Hart, Concept of Law, 92.


Hart, Concept of Law, 94.


Neil MacCormick, Institutions of Law: An Essay in Legal Theory (Oxford: Oxford University Press, 2008), 42.


MacCormick, Institutions of Law, 45. MacCormick does note that at least one culture has been documented (on the Micronesian island of Yap) where custom seems to provide an equally morally obliging legal force as the laws of the state. However, he is unsure whether this could be an accurate description of the state of jurisprudence in other cultures as well, although he acknowledges that this question could be open to study (see 60–70).


Hart, Concept of Law, 44–45.


Frederick Schauer, “Pitfalls in the Interpretation of Customary Law,” in The Nature of Customary Law, ed. Amanda Perreau-Saussine and James B. Murphy (Cambridge: Cambridge University Press, 2007), 13–34, here 22.


Schauer, “Pitfalls in the Interpretation of Customary Law,” 31.


Bederman, Custom as a Source of Law, 4.


David Bederman astutely points out how easy it is for value judgments and moral freighting to inevitably creep in when asking these questions and attempting to distinguish between societies that are “primitive” and “modern.” Let alone, he points out, the problematic practice of referring to customary law in earlier treatises as the “law of savages.” Bederman, Custom as a Source of Law, 3.


Hart, Concept of Law, 93.


Bederman, Custom as a Source of Law, 5.


Schauer, “Pitfalls in the Interpretation of Customary Law,” 30–31.


R.C. [Raoul Charles] van Caenegem, “Government, Law, and Society,” in The Cambridge History of Medieval Political Thought c.350–c.1450, ed. J.H. [James Henderson] Burns (Cambridge: Cambridge University Press, 1988), 174–211, here 183.


Van Caenegem, “Government, Law, and Society,” 182–83.


Van Caenegem, “Government, Law, and Society,” 187–88.


Van Caenegem, “Government, Law, and Society,” 187–88.


Kenneth Pennington, “Law, Legislative Authority, and Theories of Government, 1150–1300,” in Burns, Cambridge History of Medieval Political Thought, 424–53, here 425.


Thomas Bisson, The Crisis of the Twelfth Century: Power, Lordship, and the Origins of European Government (Princeton: Princeton University Press, 2015), 459.


Bisson, Crisis of the Twelfth Century, 136–37.


Bederman, Custom as a Source of Law, 23.


Jean Porter, “Custom, Ordinance, and Natural Right in Gratian’s Decretum,” in Perreau-Saussine and Murphy, Nature of Customary Law, 79–100, here 84.


Porter, “Custom, Ordinance, and Natural Right,” 80.


Porter, “Custom, Ordinance, and Natural Right,” 91.


Porter, “Custom, Ordinance, and Natural Right,” 91.


Porter, “Custom, Ordinance, and Natural Right,” 94.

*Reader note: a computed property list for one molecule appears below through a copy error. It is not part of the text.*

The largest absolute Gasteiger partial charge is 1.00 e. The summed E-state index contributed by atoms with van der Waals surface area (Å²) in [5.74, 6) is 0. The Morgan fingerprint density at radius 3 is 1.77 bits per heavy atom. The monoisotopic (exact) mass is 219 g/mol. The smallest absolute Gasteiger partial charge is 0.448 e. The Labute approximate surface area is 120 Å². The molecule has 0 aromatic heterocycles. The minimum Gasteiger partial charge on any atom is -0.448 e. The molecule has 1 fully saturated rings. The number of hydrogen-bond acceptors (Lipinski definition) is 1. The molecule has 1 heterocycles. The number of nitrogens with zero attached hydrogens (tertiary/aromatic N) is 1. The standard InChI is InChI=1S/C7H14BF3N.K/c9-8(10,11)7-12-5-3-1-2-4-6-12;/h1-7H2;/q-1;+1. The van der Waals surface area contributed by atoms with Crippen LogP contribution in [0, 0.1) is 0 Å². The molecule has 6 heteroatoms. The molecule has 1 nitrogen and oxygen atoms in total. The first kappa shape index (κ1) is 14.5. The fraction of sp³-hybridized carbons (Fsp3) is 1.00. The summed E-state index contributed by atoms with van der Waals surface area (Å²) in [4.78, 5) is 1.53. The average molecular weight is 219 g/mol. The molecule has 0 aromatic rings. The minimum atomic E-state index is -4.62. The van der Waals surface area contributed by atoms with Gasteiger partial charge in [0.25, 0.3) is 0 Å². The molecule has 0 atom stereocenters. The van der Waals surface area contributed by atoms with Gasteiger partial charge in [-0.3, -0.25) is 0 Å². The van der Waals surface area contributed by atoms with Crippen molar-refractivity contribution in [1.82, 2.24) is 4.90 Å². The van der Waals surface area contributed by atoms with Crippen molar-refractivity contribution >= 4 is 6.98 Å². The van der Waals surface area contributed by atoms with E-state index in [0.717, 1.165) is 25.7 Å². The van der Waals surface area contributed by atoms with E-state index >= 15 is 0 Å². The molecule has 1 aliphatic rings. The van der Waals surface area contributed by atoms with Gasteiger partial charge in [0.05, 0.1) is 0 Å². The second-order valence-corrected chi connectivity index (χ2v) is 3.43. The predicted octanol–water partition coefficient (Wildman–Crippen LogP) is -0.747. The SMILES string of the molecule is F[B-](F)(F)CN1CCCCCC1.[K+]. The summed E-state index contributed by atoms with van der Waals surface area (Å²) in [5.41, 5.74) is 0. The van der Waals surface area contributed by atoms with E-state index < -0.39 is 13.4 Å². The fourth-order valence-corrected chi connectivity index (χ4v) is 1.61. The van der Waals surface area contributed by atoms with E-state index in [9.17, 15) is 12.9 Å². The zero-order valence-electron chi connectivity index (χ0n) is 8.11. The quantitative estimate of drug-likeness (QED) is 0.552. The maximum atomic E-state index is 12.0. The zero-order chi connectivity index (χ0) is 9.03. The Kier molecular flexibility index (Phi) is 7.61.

See, e.g., D12, in which Gratian defends a variety of local customs under the heading of promoting and upholding justice. Gratian, The Treatise on Laws (Decretum DD 1–20), trans. Augustine Thompson (Washington, DC: Catholic University of America Press, 1993), 42.


Porter, “Custom, Ordinance, and Natural Right,” 95.


Gratian, Decretum, 5–6.


Porter, “Custom, Ordinance, and Natural Right,” 96.


Porter, “Custom, Ordinance, and Natural Right,” 97.


Thomas Aquinas, Summa theologiae, trans. Fathers of the English Dominican Province (New York: Benziger Bros., 1947), iii, 97, a. 3, ad 3.


Aquinas, Summa theologiaeiii, 97, a. 3.


Aquinas, Summa theologiaeiii, 97, a. 3.


See, e.g., Dominique Bauer, “Custom in Francisco Suárez’ De lege non scripta: Between Factuality and the Legal Realm,” Anuario de derecho canónico 4 (April 2015): 35–70, here 35. “Suárez’s approach to the subject, the originality of which cannot be denied, in many respects also takes further aspects of legal doctrine and theory that appear with his predecessors and that underline the longevity and continuity of the tradition that led up to De legibus.” See also Brian Tierney, “Vitoria and Suárez on Ius gentium, Natural Law, and Custom,” in Perreau-Saussine and Murphy, Nature of Customary Law, 101–24, here 115–17.


See, e.g., David Steinmetz, “Luther and Calvin on Church and Tradition,” Michigan German Studies 10, no. 1 (April 1984): 98–111, here 108.


This type of repeated action may be designated by consuetudo, mos, or usus. Francisco Suárez, De legibus, in Opera omnia, ed. Charles Berton (Paris: Apud Ludovicum Vivès, 1856–78), 6:7.1.4. In this chapter, I primarily use the translations provided in Selections from Three Works of Francisco Suárez, S.J.: De legibus, ac Deo legislatore, 1612, Defensio fidei catholicae, et apostolicae adversus anglicanae sectae errores, 1613, De triplici virtute theologica, fide, spe, et charitate, 1621, ed. Thomas Pink, trans. Gwladys L. Williams, Ammi Brown, and John Waldron (Indianapolis: Liberty Fund, 2013 [1944]). However, I have also consulted the Vivès edition. When portions of the Latin text are included, the translation is my own.


Suárez, De legibus, 6:7.1.4.


Suárez, De legibus, 6:7.1.4.


Suárez, De legibus, 6:7.1.4.


Suárez, De legibus, 6:7.1.4. Here, Suárez distinguishes mos and consuetudo, with mos referring to the after-effect of habit and consuetudo referring to the effect that creates a law.


Suárez, De legibus, 6:7.1.8.


Suárez, De legibus, 6:7.1.9. “Non est jus dispositum sed disponens.”


Here, Suárez shares legal philosopher H.L.A. Hart’s (1907–92) insight that there can be communal activities that do not carry the normative force of law, but are still significant to the community’s functioning. See Hart, Concept of Law, 91–93.


For example, although Luke refers to the “custom of the law” regarding the circumcision of Christ, this should not be understood as a custom that produces a law, but rather a custom that grows out of the original law that God gave to Moses. Suárez, De legibus, 7.1.5.


Suárez, De legibus, 7.1.9.


Suárez, De legibus, 7.1.8.


Suárez, De legibus, 7.15.3.